Briefwechsel Zwischen Rahel Und David Veit: Aus Dem Nachlass Varnhagen's Von Ense

Varnhagen, Rahel; David Veit; Karl August Varnhagen Von Ense; Ludmilla Assing

Published by Leipzig; F. A. Brockhaus, 1861
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Clothbound. 8vo. XIII, 274; 266 pages. 23 cm. First edition. In German. Two volumes in one book. Bound in quarter leather with decorative boards and gilt lettering on spine, marbled endpages, and cloth bookmark. Title translates as: "Correspondence Between Rahel and David Veit: From the Estate of Varnhagen Von Ense. " Rahel Varnhagen was a "German writer; born at Berlin June 19, 1771; died there March 7, 1833. Her home life was uncongenial, her father, a wealthy jeweler, being a strong-willed man and ruling his family despotically. She was very intimate with Dorothea and Henriette, daughters of Moses Mendelssohn. Together with them she knew Henriette Herz, with whom she later became most intimately associated, moving in the same intellectual sphere. Rahel's home became the meeting-place of men like Schlegel, Schelling, Steffens, Schack, Schleiermacher, Alexander and Wilhelm von Humboldt, Lamotte-Fouqué, Baron Brückmann, Ludwig Tieck, Jean Paul Richter, and F. Von Gentz. During a visit to Carlsbad in 1795 she was introduced to Goethe, whom she again saw in 1815, at Frankfort-on-the-Main. After the death of her father in 1806 she lived successively in Paris, Frankfort-on-the-Main, Hamburg, Prague, and Dresden. This period was one of misfortune for Germany; Prussia was reduced to a small kingdom and her king was in exile. Secret societies were formed in every part of the country with the object of throwing off the tyranny of Napoleon; Rahel herself belonged to one of these societies. In 1814 she married, in Berlin, Karl August Varnhagen von Ense (b. Feb. 21, 1785, at Düsseldorf; d. At Berlin Oct. 10, 1858) , after having been converted to Christianity. At the time of their marriage, Varnhagen, who had fought in the Austrian army against the French, belonged to the Prussian diplomatic corps, and their house at Vienna became the meeting-place of the Prussian delegates to the Vienna Congress. She accompanied her husband in 1815 to Vienna, and in 1816 to Carlsruhe, where he was Prussian representative. After 1819 she again lived in Berlin, where Varnhagen had taken up his residence after having been retired from his diplomatic position. Though not a productive writer herself, Rahel was the center of a circle of eminent writers, scholars, and artists in the Prussian capital. A few of her essays appeared in print in "Das Morgenblatt, " "Das Schweizerische Museum, " and "Der Gesellschafter, " and in 1830 her "Denkblätter einer Berlinerin" was published in Berlin. Her correspondence with David Veit and with Varnhagen von Ense was published in Leipsic, in 1861 and 1874-75 respectively. " (1906 Jewish Encyclopedia) Ludmilla Assing was also a "German authoress; born in Hamburg Feb. 22, 1821; died March 25, 1880, in Florence, Italy. She was the daughter of Dr. David Assing and Rosa Maria Assing, sister of Varnhagen von Ense. After the death of her parents she removed to Berlin to reside with her uncle Varnhagen. While in his house she formed the acquaintance of several noted men and women of that time, among whom were Alexander von Humboldt, Prince Pückler-Muskau, Bettina von Arnim, and many others. In 1861 she took up her residence in Florence, where she passed the rest of her life. She married a lieutenant of the Italian army, Cavaliere Grimelli, from whom she was divorced two years later (1875) . Ludmilla founded in Florence a public school, in which instruction in German was compulsory. Toward the close of her life she became afflicted with brain trouble, from which she never recovered, her death occurring in the insane asylum of San Bonifazio, Florence. As a writer, Ludmilla Assing belonged to the school of Varnhagen. Her literary activity was chiefly directed toward biography. She translated from the Italian Mazzini's works (Hamburg, 1868, 2 vols. ) , and the works of Piero Cironi. She wrote also in Italian. The posthumous works of her uncle were edited by her, and for this she was sentenced, in 1863, to eight months', and again, in 1864, to two years', imprisonment by the Prussian government for disrespect to the king and queen, because the works of Varnhagen that were published under her direction disclosed some scandals of the court. As she was residing in Florence at that time, the intended punishment did not affect her. She was pardoned, however, in 1866, but she preferred, nevertheless, to remain in Italy. " (1906 Jewish Encyclopedia) Subjects: Authors, German -- 19th century -- Correspondence. Intellectuals -- Germany -- Correspondence. Jewish women -- Germany -- Correspondence. Varnhagen, Rahel, 1771-1833 -- Correspondence. Veit, David, 1771-1814 -- Correspondence. Germany -- Intellectual life. Light wear to covers. Lightly bumped corners. Pages very clean and fresh, with occasional light spotting in margin and occasional signs of aging. Very good condition. (GER-40-8) ger7new, COMHIST2, (JA) , women1. Bookseller Inventory # 29061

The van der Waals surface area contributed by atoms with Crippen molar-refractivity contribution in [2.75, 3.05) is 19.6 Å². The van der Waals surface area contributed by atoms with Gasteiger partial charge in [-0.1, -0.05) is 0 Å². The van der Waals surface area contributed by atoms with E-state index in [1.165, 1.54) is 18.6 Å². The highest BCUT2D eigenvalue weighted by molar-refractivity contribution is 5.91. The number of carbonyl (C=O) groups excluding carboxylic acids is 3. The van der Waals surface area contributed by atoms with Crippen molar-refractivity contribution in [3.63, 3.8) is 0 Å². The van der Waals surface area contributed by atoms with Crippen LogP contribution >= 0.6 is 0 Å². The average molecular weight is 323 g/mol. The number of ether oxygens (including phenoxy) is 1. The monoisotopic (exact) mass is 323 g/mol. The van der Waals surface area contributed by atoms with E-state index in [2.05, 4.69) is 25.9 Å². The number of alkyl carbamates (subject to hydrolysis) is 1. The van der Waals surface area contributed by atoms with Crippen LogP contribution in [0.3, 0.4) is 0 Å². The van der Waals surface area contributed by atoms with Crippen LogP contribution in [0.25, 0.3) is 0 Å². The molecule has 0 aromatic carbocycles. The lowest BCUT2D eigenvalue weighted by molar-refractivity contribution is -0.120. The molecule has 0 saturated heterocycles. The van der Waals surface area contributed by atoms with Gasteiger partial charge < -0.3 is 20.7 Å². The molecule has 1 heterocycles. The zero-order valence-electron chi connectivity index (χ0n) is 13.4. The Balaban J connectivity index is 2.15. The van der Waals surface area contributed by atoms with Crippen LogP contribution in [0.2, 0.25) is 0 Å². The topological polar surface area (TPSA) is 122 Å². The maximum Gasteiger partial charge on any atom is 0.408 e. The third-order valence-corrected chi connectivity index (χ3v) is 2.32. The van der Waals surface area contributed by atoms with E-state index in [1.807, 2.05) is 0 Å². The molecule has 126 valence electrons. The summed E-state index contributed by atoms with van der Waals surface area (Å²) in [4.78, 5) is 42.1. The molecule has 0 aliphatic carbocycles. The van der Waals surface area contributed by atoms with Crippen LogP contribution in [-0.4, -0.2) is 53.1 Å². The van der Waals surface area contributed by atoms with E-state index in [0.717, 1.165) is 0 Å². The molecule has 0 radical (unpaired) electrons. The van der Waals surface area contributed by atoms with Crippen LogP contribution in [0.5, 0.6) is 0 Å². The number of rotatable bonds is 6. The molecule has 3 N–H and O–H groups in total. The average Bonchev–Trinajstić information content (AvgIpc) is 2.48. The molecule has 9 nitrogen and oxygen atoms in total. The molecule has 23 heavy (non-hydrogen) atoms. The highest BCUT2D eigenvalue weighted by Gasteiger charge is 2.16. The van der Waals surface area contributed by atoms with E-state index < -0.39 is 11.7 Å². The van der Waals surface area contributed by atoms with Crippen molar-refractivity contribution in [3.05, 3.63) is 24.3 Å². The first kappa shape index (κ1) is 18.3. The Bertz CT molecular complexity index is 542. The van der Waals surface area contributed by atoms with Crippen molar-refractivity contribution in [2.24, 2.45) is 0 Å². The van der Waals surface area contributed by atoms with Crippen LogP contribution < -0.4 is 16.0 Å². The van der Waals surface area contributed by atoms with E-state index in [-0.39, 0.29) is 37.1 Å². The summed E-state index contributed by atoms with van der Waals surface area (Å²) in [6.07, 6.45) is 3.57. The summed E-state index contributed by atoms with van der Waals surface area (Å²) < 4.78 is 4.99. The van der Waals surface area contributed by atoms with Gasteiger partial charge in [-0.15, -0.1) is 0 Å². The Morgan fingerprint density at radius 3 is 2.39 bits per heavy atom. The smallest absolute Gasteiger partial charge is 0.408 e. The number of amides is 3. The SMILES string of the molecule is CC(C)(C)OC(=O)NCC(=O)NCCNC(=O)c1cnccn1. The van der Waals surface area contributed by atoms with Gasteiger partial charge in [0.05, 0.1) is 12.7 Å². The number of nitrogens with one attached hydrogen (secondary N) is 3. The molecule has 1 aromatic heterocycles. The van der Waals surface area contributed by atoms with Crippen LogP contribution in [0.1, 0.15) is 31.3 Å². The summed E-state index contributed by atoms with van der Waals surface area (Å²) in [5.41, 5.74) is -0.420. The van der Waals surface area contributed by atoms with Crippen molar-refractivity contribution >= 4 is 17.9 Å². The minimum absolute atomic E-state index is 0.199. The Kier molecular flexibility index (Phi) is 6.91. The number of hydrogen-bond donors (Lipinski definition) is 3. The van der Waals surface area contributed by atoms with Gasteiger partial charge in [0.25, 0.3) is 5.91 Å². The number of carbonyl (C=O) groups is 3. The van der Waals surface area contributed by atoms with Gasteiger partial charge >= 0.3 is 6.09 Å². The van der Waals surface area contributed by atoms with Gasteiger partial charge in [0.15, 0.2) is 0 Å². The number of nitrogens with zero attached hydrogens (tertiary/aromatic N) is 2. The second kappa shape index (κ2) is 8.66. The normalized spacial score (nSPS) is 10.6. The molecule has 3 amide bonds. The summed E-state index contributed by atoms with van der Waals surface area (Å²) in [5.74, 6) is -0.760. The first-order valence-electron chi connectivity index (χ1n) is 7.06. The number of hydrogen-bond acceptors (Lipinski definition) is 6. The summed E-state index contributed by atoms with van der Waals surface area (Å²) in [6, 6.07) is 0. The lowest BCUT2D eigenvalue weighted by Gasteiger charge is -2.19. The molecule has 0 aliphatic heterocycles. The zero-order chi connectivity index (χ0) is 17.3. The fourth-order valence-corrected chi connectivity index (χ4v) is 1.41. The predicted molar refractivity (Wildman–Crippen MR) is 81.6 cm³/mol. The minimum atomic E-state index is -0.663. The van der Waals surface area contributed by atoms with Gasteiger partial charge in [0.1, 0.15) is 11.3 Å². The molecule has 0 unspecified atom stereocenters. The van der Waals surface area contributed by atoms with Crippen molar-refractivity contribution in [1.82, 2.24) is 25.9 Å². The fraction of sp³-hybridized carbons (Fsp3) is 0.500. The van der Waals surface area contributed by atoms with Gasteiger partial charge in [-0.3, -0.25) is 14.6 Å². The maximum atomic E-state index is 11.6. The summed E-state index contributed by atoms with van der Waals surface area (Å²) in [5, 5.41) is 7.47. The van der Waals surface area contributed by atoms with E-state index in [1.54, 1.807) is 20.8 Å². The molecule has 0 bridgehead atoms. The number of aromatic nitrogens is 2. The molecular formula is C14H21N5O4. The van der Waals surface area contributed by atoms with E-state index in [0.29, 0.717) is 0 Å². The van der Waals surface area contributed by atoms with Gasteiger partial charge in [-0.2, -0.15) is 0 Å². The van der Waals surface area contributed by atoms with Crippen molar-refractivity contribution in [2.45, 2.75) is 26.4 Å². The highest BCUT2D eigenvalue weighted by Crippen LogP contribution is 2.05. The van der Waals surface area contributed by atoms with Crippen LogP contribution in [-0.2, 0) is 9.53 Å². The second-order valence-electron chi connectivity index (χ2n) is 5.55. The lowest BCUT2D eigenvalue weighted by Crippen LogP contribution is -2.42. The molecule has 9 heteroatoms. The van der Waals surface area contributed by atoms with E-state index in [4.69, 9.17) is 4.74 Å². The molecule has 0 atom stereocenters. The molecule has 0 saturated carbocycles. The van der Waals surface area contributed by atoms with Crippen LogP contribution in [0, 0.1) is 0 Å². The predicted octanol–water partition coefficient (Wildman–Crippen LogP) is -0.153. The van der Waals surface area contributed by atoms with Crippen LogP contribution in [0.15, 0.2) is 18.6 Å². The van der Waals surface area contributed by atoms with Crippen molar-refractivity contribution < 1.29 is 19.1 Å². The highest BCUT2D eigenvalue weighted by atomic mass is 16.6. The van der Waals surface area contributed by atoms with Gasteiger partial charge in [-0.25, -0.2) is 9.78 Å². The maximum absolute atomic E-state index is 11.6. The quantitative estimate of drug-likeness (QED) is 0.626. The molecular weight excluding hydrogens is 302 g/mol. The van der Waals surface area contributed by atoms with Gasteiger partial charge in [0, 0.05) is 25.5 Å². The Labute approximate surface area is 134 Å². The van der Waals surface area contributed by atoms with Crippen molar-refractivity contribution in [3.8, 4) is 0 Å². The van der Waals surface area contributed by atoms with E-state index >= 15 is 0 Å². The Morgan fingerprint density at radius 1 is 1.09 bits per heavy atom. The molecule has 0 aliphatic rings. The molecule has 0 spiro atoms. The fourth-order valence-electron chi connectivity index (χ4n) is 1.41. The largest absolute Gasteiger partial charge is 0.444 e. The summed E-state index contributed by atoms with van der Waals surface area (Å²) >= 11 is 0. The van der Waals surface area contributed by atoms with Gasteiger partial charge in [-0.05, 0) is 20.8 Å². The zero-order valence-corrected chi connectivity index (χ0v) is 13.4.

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Bibliographic Details

Title: Briefwechsel Zwischen Rahel Und David Veit: ...

Publisher: Leipzig; F. A. Brockhaus

Publication Date: 1861

Binding: Hardcover

Edition: 1st Edition

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